Better Than Cookies…
Or other applicable titles:
More than Just Cookies-
Words Where Pictures Fail-
God Plans Ahead-
The invitation came from Mrs. Radichel, the part-time teacher of our Christian day school. Our eighth grade class of six was invited to a Christmas Smorgasbord at her home. I arrived at the dinner with trepidation. What would I, a meat and potatoes, full-blooded German, be expected to politely consume? I was unprepared for the array crowded on the table. Aladdin’s first sight of the treasure cave comes to mind. Who knew I could fall so completely in love with Norwegian cooking? Fall in love at first sight, without a first bite! I have no picture to post of that feast, only words from a memory.
Pieces of jeweled fruit bobbed in a dark, wine colored liquid. Meatballs peeked from a rich gravy next to a mountain of mashed potatoes. Small slices of bread, rolled, dark spotted lefse lined platters. And then the cookies…better than cookies, more than just cookies…Norwegian pastries, krum kaka, rosettes, spritz. I doubt lutefisk was offered, but if It had been I probably would have tasted it too. I devoured Norwegian and savored every bite.
Who knew how far ahead God was planning? My ‘halfling’ (I know, ‘halflings’ are hobbits, but it sounds better than ‘half-blood’) husband, (half German, half Norwegian) had been raised on traditional Norwegian Christmas foods. Even before we married I willingly jumped into the smorgasbord. My sister gifted me a krum kaka iron, a co-worker the best recipe, along with insider tips. By our first Christmas I had added, fruit soup, and Christmas bread, (cardamom Julekage). For our second Christmas I attempted rossettes (unsatisfactory results). A garage sale cookie press armed me for spritz. (Love hate relationship with cookie presses, after breaking press number 4?- 5? I’ve quit.) Years later we took the plunge as a family into lefse production. Griddle, turners, another recipe with insider information, our first attempt was a success. Still later I began a New Year’s Day smorgasbord. I bought a book complete with recipes, menus and buffet table arrangement. The successful result began a new tradition.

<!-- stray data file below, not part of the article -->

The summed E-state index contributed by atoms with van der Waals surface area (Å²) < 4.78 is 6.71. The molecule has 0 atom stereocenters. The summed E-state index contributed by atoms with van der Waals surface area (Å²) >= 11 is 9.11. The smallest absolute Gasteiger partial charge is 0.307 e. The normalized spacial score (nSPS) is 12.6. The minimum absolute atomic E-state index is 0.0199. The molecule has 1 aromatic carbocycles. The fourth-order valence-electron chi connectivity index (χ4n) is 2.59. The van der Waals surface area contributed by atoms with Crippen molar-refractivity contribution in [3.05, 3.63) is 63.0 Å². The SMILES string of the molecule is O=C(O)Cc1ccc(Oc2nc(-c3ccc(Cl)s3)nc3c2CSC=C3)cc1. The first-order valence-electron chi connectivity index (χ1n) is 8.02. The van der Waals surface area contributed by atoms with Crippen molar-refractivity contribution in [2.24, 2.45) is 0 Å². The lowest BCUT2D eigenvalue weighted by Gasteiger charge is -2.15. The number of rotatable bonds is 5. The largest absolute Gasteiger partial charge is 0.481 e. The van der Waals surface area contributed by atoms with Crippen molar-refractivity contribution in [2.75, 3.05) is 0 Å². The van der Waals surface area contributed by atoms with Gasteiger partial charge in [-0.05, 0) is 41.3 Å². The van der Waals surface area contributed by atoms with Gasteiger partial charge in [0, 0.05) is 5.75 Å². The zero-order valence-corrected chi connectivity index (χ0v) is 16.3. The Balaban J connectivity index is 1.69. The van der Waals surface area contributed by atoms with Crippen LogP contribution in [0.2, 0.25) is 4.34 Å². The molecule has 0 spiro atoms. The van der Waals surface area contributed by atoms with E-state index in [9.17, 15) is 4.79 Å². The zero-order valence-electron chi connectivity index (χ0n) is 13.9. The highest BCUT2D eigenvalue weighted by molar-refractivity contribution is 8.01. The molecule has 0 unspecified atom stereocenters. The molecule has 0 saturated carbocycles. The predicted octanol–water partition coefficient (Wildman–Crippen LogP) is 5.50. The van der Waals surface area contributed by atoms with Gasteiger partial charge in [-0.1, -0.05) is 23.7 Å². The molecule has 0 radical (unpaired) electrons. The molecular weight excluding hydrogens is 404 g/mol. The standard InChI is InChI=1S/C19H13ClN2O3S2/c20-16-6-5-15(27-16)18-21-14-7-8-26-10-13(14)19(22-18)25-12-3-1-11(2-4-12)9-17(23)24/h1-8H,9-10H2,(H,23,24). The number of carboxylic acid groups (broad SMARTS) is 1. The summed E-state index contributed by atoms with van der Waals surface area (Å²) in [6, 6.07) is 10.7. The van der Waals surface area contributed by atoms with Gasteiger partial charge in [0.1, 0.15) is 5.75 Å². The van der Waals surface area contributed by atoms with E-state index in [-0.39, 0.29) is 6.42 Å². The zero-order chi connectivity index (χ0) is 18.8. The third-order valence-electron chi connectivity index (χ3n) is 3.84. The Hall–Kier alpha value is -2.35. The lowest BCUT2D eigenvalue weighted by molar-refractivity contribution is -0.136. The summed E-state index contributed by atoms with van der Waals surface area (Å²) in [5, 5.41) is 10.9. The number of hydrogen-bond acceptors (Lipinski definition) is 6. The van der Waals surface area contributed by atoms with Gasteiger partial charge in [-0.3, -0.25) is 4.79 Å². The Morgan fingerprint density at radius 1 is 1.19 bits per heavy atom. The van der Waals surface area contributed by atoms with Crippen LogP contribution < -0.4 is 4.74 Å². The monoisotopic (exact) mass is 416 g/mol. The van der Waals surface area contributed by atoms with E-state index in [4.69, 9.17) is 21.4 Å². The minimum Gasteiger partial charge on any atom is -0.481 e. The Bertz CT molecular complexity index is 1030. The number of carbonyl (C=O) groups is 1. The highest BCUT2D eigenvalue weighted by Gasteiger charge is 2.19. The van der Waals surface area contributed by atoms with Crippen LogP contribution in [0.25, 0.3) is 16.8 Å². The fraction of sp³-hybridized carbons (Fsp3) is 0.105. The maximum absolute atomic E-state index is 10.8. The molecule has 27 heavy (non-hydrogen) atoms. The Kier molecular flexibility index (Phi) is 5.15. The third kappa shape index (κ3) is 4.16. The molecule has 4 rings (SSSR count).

Our quarterling offspring have difficulty separating the mix of cultures. German Christmas foods have blended with the Norwegian. Scandinavian meatballs ooze beside a pot of German stroganoff. Julekagar peacefully resides with stollen, pfeffernuesse among the spritz. Lefse sits alone, the brown sugar leaks a buttery syrup across the platter. The children also have mingled both cultures into their Christmas celebration. One son requested the New Year’s smorgasbord for his wedding rehearsal dinner. At the wedding, the couple included a taste of Scandinavia for their reception. (Picture posted. The cupcakes are American, Ethnic foods– modern American– it’s all good.)
Mrs. Radichel, my husband thanks you, my children thank you, my grandchildren thank you, and I thank you.
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